5) Inpatient rehabilitation hospital stroke patient cost and quality analysis • It requires a dataset that covers a sufficiently long study period to capture all claims for patients for a sufficient period of time prior to the specific identified condition, as well as all claims for a sufficient period after the treatment in question. by Gerry Smedinghoff KPMG case study: Helping our clients address the quality problem The KPMG client in this case study is a provider specializing in postacute care in the Inpatient Rehabilitation Hospital (IRH) setting. Their primary competition tends to come from Skilled Nursing Facilities (SNFs), which typically provide postacute care in a less intensive setting at a lower daily cost than IRHs. The client management team focuses on active rehabilitation and care management processes that they believe deliver quantifiable value to both patients and payers in the form of higher quality at a lower price. However, until recently, it has not been able to demonstrate this because of the absence of quality-based studies of providers in the postacute rehabilitation care setting. Instead, it has been focusing most of its efforts on fighting the unit cost versus quality measurement battle with SNFs. Measuring quality is a difficult task. There are multiple definitions in common use. The definitions for quality may differ depending on the perspective of the patient, the payer, or the government. And the data used to potentially measure or gauge relative quality may not be readily available. Management looked to quantify the value its care management process delivered to its patients by evaluating average length of stay (ALOS), readmission rates, and the total cost of care (including pre- and postoperative expenses) for patients it managed against those they did not. However, data on postacute care SNF care delivery is not readily available, and neither was information related to readmission rates or the total cost of care. Management was able to source certain published high-level metrics, but these metrics combined data from all types of patient conditions, age groups, and insurance types. In other words, the existing studies do not control for inputs and do not attempt to measure the total cost of care. Access to longitudinal patient data For a provider to properly initiate its own robust quality study in the manner described above, it must overcome three challenges: • It only has access to data on patients for services it provides. It does not have access to any claim data prior to the patient’s IRF admission or after discharge. • It requires a large regional or national dataset to isolate a sufficient number of homogeneous patients to include in the study to assure that the results are robust and the differentials are meaningful rather than random. HEALTH ACTUARIAL INSIGHTS / April 2015 / 5 Access to a dataset that meets these criteria requires contracting with a third-party vendor that specializes in aggregating longitudinal claim data. Consequently, the analysis completed for this client leveraged a longitudinal multimillion record dataset that KPMG has exclusive access to in order to perform studies like this. Stroke study design The purpose of the analysis was to determine how the client’s IRFs compared relative to other IRHs and SNFs that are its competitors for patients. To control for inputs, the focus of the study was to analyze healthcare delivered to patients diagnosed with a specific condition (recovering from a stroke), who are covered by commercial health plans (i.e., not covered by government plan—Medicare, Medicaid, or TRICARE). Typically, patients who suffer a stroke are admitted to a hospital to be evaluated and stabilized, then transferred to an IRH or SNF for rehabilitation and recovery, and finally sent home. The analysis focused on patients who were hospitalized for a stroke during the 42-month period from January 1, 2010 through June 30, 2013, and who had continuous healthcare insurance coverage both 90 days before and 90 days after their stroke. To measure the total cost of care, the analysis was done both at (a) the facility level (i.e. cost and length of stay) and (b) the patient level, to measure the total cost of care for stroke patients. Segregating the cost of care by patient into three phases provides a more valid definition of healthcare quality—i.e., the total cost of care for stroke patients, immediately before, during, and after the unexpected/random incident of a stroke, from the customer’s (payer’s) perspective: • The Pre-Stroke phase—The 90 days immediately prior to the stroke hospitalization • Stroke phase—Comprising of the acute inpatient hospital admission for a stroke-related diagnosis immediately followed by a rehabilitation care admission (to an IRH or SNF within seven days) after the acute inpatient hospital discharge • The Post-Stroke phase—The 90 days immediately after the patient is discharged from the rehabilitation care facility (IRH or SNF—presumably home) © 2015 KPMG LLP a Delaware limited liability partnership and the U.S. member firm of the KPMG network of independent , member firms affiliated with KPMG International Cooperative (“KPMG International”), a Swiss entity. All rights reserved. Printed in the U.S.A. The KPMG name, logo and “cutting through complexity” are registered trademarks or trademarks of KPMG International. NDPPS 349853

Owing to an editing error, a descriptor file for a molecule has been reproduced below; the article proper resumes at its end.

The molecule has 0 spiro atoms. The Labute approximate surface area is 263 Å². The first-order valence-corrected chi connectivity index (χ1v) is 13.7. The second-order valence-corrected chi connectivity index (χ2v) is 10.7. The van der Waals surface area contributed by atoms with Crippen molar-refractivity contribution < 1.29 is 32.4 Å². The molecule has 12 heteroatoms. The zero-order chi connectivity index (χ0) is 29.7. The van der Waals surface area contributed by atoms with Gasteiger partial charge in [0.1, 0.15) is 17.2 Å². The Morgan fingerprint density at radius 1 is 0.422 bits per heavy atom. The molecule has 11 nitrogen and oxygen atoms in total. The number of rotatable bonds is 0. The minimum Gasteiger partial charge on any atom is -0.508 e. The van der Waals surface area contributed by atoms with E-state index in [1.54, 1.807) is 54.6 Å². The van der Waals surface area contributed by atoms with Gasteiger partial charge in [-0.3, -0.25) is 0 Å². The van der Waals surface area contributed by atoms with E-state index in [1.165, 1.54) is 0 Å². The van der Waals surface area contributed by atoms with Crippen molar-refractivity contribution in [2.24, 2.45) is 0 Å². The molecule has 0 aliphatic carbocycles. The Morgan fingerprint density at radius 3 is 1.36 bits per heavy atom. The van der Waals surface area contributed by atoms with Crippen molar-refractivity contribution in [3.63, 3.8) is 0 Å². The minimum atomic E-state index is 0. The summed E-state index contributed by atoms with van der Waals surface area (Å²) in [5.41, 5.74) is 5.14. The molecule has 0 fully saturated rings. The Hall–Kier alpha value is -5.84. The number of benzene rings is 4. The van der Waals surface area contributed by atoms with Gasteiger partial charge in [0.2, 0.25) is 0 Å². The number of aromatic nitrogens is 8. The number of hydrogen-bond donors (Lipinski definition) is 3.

6) Study results and conclusions The results of the study demonstrated clear and significant advantages for the client in all three areas, and for all three phases of care: • The total cost of care for all three phases for client-managed stroke patients ($85,000) was 38 percent lower than SNF stroke patients ($138,000) • The ALOS in postacute rehabilitation for client-managed patients (21.1) was less than half the ALOS for SNF patients (43.1) A&H valuation and regulatory updates Long-term care update The NAIC’s Joint Executive Committee and Plenary officially adopted the proposed amendments to the Long-Term Care (LTC) Insurance Model Regulation in August. As reported in our last newsletter, the amendments impact many aspects of an LTC product, such as: • Initial premium rates will need to include an explicit “composite margin” for moderately adverse experience. • The 90-day readmission rate of client-managed patients (13.4 percent) was almost half of the readmission rate for SNF patients (24.2 percent) • Justified premium rate increases will have to demonstrate that actual and projected claim costs exceed initial estimates plus the composite margin. To further test the robustness of these results, we subdivided the stroke patients into three subgroups of Moderate Stroke (DRGs 65 and 66), Severe Stroke (DRGs 61-64), and Stroke with Complications (all other DRGs). We found that the relative advantages for this client for all three of the key metrics held, regardless of how the stroke patients were categorized. • Annual rate certifications will be required to demonstrate the current premium rates are sufficient. Management now has quantifiable competitive advantage in postacute rehabilitative care, and is now leveraging this data to illustrate it. Individual disability income update Updated statutory valuation tables to compute active and disabled life reserves for individual disability income products are being created to replace the current statutory tables (85CIDA and 85CIDC). The updated tables will be based on the recently created 2013 Individual Disability Income tables (2013 IDI). In addition to incorporating recent industry experience, the tables reflect additional product features and options as compared with the current tables to allow companies to generate reserves that more accurately reflect the risks that are covered. Examples of these enhancements include: Value of comprehensive data analytics The results of this study produced an advantageous market-oriented reference point for this client. It also illustrates how providers who lacked the ability to properly evaluate the total cost and quality of the care they deliver to patients can reposition the dialog toward one of value as they look to partner or collaborate with payers focusing on lower total cost of care, lower ALOS, and lower readmission rates. An LTC carrier will need to comply with the new provisions after they are enacted by their domiciliary state. Lastly, they will only affect policies written after the effective date of the enacted legislation. • A fifth occupational class in addition to the four classes in the previous tables. The new class is labeled “M” and includes all medical occupations, which had been in classes 1 and 2. • Claim incidence rates for additional elimination periods have been provided to avoid the need to interpolate or extrapolate from published data. Claim incidence rates have also been extended from attained age 65 to 70 to permit more accurate valuation of policies with longer coverage periods. • Claim termination rates have been provided for a more detailed select period. Termination rates will be available for the first 60 monthly durations and annually for the subsequent five annual durations. As with the incidence rates, termination rates will be available for the five occupational classes, the expanded array of elimination periods, and ages at onset of disability through age 70. There are complicated rules which must be complied with if a company wants to use its own experience in the valuation process. Hurdles that have to be cleared include credibility measures, reflection of company margins, and the presence of required floors to the reserves. There are proposals to HEALTH ACTUARIAL INSIGHTS / April 2015 / 6 © 2015 KPMG LLP a Delaware limited liability partnership and the U.S. member firm of the KPMG network of independent , member firms affiliated with KPMG International Cooperative (“KPMG International”), a Swiss entity. All rights reserved. Printed in the U.S.A. The KPMG name, logo and “cutting through complexity” are registered trademarks or trademarks of KPMG International. NDPPS 349853